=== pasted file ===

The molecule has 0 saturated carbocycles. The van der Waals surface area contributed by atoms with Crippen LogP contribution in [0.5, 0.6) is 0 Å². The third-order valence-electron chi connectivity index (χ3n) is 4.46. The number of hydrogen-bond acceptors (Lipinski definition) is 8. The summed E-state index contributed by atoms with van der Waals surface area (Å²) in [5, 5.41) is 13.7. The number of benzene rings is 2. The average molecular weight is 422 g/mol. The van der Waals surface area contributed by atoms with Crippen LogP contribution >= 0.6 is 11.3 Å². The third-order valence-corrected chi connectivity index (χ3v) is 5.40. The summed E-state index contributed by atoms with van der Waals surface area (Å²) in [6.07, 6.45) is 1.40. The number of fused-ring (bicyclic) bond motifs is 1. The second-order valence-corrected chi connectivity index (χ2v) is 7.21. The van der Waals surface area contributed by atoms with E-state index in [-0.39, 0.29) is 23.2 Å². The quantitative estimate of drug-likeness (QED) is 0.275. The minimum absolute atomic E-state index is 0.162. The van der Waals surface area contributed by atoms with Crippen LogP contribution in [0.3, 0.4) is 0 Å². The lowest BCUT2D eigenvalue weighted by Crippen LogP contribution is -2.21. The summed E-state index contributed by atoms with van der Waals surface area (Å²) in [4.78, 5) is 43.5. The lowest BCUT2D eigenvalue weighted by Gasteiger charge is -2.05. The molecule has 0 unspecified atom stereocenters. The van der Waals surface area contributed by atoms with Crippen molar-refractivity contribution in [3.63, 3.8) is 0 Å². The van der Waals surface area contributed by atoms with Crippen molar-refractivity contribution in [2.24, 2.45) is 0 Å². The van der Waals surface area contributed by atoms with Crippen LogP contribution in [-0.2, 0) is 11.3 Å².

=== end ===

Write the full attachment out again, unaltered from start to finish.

The molecule has 0 saturated carbocycles. The van der Waals surface area contributed by atoms with Crippen LogP contribution in [0.5, 0.6) is 0 Å². The third-order valence-electron chi connectivity index (χ3n) is 4.46. The number of hydrogen-bond acceptors (Lipinski definition) is 8. The summed E-state index contributed by atoms with van der Waals surface area (Å²) in [5, 5.41) is 13.7. The number of benzene rings is 2. The average molecular weight is 422 g/mol. The van der Waals surface area contributed by atoms with Crippen LogP contribution >= 0.6 is 11.3 Å². The third-order valence-corrected chi connectivity index (χ3v) is 5.40. The summed E-state index contributed by atoms with van der Waals surface area (Å²) in [6.07, 6.45) is 1.40. The number of fused-ring (bicyclic) bond motifs is 1. The second-order valence-corrected chi connectivity index (χ2v) is 7.21. The van der Waals surface area contributed by atoms with E-state index in [-0.39, 0.29) is 23.2 Å². The quantitative estimate of drug-likeness (QED) is 0.275. The minimum absolute atomic E-state index is 0.162. The van der Waals surface area contributed by atoms with Crippen LogP contribution in [0.3, 0.4) is 0 Å². The lowest BCUT2D eigenvalue weighted by Crippen LogP contribution is -2.21. The summed E-state index contributed by atoms with van der Waals surface area (Å²) in [4.78, 5) is 43.5. The lowest BCUT2D eigenvalue weighted by Gasteiger charge is -2.05. The molecule has 0 unspecified atom stereocenters. The van der Waals surface area contributed by atoms with Crippen molar-refractivity contribution in [3.63, 3.8) is 0 Å². The van der Waals surface area contributed by atoms with Crippen molar-refractivity contribution in [2.24, 2.45) is 0 Å². The van der Waals surface area contributed by atoms with Crippen LogP contribution in [-0.2, 0) is 11.3 Å².